Today I have done three new stitches for three big sections, which is great because I really need to make strides here! I finished off the laid work section for the berry-thing on the right hand side, so I could move on to the long-and-short for the top sections (…sepals, possibly?! I did biology A-level, believe it or not! I’m sure I have more plant knowledge than I’m currently using). Long-and-short was really tough, by far the hardest bit so far, but I’m quite pleased with the results…

Split stitch outline on the external lines of the area: long and short embroidery split stitch

Long and short stitches in the darkest shade: long and short crewelwork embroidery

Additional rows in graduating lighter shades: crewelwork shading with wool

Moving on to the next section, working from background forward: petal shading embroidery wool

And it’s current state! After the centre section I’ll add the lightest pink shade to the top: long and short stitch embroidery

After that I covered the big trellis section on the left hand side, which is super satisfying in both speed and geometry. It’s a double grid with little circles to anchor it which I’m calling ‘pips’ although I’m not sure that’s the official term. Stages as follows… First lines, along the direction of the twill: trellis stitching first layer

Second lines, at right angles to the first, at a distance to make perfect squares: trellis stitching second layer

Third and fourth layers, in a darker shade, crossing every other row of diamonds already laid down: trellis stitching top layers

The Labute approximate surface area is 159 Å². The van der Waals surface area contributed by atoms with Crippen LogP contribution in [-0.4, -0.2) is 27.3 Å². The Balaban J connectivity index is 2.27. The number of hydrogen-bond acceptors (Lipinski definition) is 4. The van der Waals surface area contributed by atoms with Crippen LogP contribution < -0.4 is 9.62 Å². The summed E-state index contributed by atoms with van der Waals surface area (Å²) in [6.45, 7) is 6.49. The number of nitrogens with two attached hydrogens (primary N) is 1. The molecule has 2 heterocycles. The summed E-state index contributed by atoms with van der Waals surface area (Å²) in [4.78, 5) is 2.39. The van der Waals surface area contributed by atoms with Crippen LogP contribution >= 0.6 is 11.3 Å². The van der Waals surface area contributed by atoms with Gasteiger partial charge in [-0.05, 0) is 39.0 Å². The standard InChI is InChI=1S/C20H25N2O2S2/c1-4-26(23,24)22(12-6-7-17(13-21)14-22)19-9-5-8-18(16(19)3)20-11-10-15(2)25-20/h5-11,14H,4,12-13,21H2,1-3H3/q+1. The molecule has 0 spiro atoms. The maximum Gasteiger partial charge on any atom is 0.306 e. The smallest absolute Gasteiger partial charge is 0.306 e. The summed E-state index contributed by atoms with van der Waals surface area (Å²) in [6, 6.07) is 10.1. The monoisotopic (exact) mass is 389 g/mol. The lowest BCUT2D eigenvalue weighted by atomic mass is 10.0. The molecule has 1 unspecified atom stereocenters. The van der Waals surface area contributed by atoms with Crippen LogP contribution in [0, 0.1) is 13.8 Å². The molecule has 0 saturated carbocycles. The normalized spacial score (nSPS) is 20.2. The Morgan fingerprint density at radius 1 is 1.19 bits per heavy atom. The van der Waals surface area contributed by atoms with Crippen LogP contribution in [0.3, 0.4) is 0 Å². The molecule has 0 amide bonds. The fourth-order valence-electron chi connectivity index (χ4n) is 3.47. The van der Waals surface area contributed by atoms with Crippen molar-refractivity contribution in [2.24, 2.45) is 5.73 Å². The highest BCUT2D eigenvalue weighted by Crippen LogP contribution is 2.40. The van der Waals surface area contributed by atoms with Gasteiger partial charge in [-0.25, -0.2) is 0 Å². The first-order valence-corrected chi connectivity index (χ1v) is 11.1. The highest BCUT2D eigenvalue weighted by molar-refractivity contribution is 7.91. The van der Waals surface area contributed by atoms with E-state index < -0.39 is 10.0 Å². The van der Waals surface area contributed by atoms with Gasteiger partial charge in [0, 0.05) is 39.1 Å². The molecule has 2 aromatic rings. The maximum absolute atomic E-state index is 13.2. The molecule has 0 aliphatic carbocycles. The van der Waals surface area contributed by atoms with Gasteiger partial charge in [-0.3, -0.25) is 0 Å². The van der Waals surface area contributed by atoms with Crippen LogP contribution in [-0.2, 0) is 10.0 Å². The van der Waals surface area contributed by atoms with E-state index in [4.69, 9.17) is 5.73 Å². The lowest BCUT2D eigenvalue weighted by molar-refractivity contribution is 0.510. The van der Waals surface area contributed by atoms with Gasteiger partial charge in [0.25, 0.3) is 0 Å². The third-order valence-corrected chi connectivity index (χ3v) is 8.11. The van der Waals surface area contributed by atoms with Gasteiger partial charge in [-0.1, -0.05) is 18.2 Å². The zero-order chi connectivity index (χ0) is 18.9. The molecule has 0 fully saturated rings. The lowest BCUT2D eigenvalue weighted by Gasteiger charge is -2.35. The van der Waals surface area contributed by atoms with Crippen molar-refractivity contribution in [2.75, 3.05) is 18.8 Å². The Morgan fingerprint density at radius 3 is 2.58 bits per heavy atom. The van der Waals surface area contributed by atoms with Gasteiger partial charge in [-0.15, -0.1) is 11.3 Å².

And finally the pips, little circles running under the first layers and over the top ones to pull the lighter shade to the front: trellis embroidery stitch with pips

And to finish the day I did the first of 9 wheels, which will form a bunch of grapes at the bottom left of the design. These will be shaded within each wheel, and also gradually get lighter towards the bottom of the bunch… woven wheel crewel embroidery

And so this is the current state! Lots more to get through but it’s coming on…

jacobean crewelwork royal school of needlework certificate day 6

Jacobean Crewelwork – day 2

Progress from the second day of the certificate course at the Royal school of Needlework!

Today I have finished framing up, pounced and painted the design onto the fabric, had my stitch plan critiqued and improved, and started the actual stitching :) Almost three weeks until my next class in which I need to complete the chain and block shading stitches I’ve started, plus begin a heavy chain stitch area, and test out some trellis suggestions on some scrap fabric.

slate frame embroidery RSN certificate course


painting on jacobean embroidery design

crewel embroidery chain stitch

crewel embroidery block shading stitch

royal school of needlework certificate course jacobean crewelwork day 2






Beginning at the Royal School of Needlework

So I’m really properly on at the RSN now! Had my first day last week and loved it. Shame I look like a muppet in my 2year-long security pass, but never mind!

RSN pass

So here’s where I’m at so far –

The design is finalised, following a bit of sketchbook research and doodling:

sketchbook work, Liberty's    sketchbook work, Hatfield House

sketchbook progress at RSN

Jacobean Crewelwork design

The design has been copied to tracing paper and then all the lines have been perforated, this will form a template for painting the design to the fabric next time around:

pricked embroidery template

I’ve started to set up my frame, but can’t finish that until my next class, so in the mean time I’ve been experimenting with stitches, using the actual colours of wool which I’ve chosen:

colour palate, appletons crewel wools  french knots with shading, mustard to rose  woven wheel with shading, teal  chain sticth and stem stitch with shading, dark teals and roses


I’m really into it! It’s very traditional, and in a way that feels a little pointless to me, but the experience and the skills are fantastic. So glad I enrolled for it! One day down, four years to go…

Hampton Court Palace